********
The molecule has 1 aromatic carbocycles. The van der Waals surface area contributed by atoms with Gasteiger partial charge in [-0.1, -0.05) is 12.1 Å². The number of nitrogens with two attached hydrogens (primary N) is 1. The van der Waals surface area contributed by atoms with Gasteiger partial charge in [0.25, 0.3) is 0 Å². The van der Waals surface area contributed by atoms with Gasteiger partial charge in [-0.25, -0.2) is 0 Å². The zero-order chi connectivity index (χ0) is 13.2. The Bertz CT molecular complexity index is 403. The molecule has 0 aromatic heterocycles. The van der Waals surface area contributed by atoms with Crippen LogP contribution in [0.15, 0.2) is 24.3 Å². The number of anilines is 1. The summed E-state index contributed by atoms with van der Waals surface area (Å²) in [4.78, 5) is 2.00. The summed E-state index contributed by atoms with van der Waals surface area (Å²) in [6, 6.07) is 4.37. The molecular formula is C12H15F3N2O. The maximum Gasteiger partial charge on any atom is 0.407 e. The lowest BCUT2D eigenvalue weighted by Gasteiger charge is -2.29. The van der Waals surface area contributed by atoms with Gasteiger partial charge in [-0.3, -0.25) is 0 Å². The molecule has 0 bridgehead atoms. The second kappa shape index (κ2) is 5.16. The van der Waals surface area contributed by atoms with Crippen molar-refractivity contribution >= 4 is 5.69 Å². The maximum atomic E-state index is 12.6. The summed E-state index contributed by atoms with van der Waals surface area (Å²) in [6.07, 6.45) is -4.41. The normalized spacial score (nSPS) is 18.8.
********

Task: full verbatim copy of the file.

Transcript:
The molecule has 1 aromatic carbocycles. The van der Waals surface area contributed by atoms with Gasteiger partial charge in [-0.1, -0.05) is 12.1 Å². The number of nitrogens with two attached hydrogens (primary N) is 1. The van der Waals surface area contributed by atoms with Gasteiger partial charge in [0.25, 0.3) is 0 Å². The van der Waals surface area contributed by atoms with Gasteiger partial charge in [-0.25, -0.2) is 0 Å². The zero-order chi connectivity index (χ0) is 13.2. The Bertz CT molecular complexity index is 403. The molecule has 0 aromatic heterocycles. The van der Waals surface area contributed by atoms with Crippen LogP contribution in [0.15, 0.2) is 24.3 Å². The number of anilines is 1. The summed E-state index contributed by atoms with van der Waals surface area (Å²) in [4.78, 5) is 2.00. The summed E-state index contributed by atoms with van der Waals surface area (Å²) in [6, 6.07) is 4.37. The molecular formula is C12H15F3N2O. The maximum Gasteiger partial charge on any atom is 0.407 e. The lowest BCUT2D eigenvalue weighted by Gasteiger charge is -2.29. The van der Waals surface area contributed by atoms with Gasteiger partial charge in [-0.3, -0.25) is 0 Å². The molecule has 0 bridgehead atoms. The second kappa shape index (κ2) is 5.16. The van der Waals surface area contributed by atoms with Crippen molar-refractivity contribution >= 4 is 5.69 Å². The maximum atomic E-state index is 12.6. The summed E-state index contributed by atoms with van der Waals surface area (Å²) in [6.07, 6.45) is -4.41. The normalized spacial score (nSPS) is 18.8.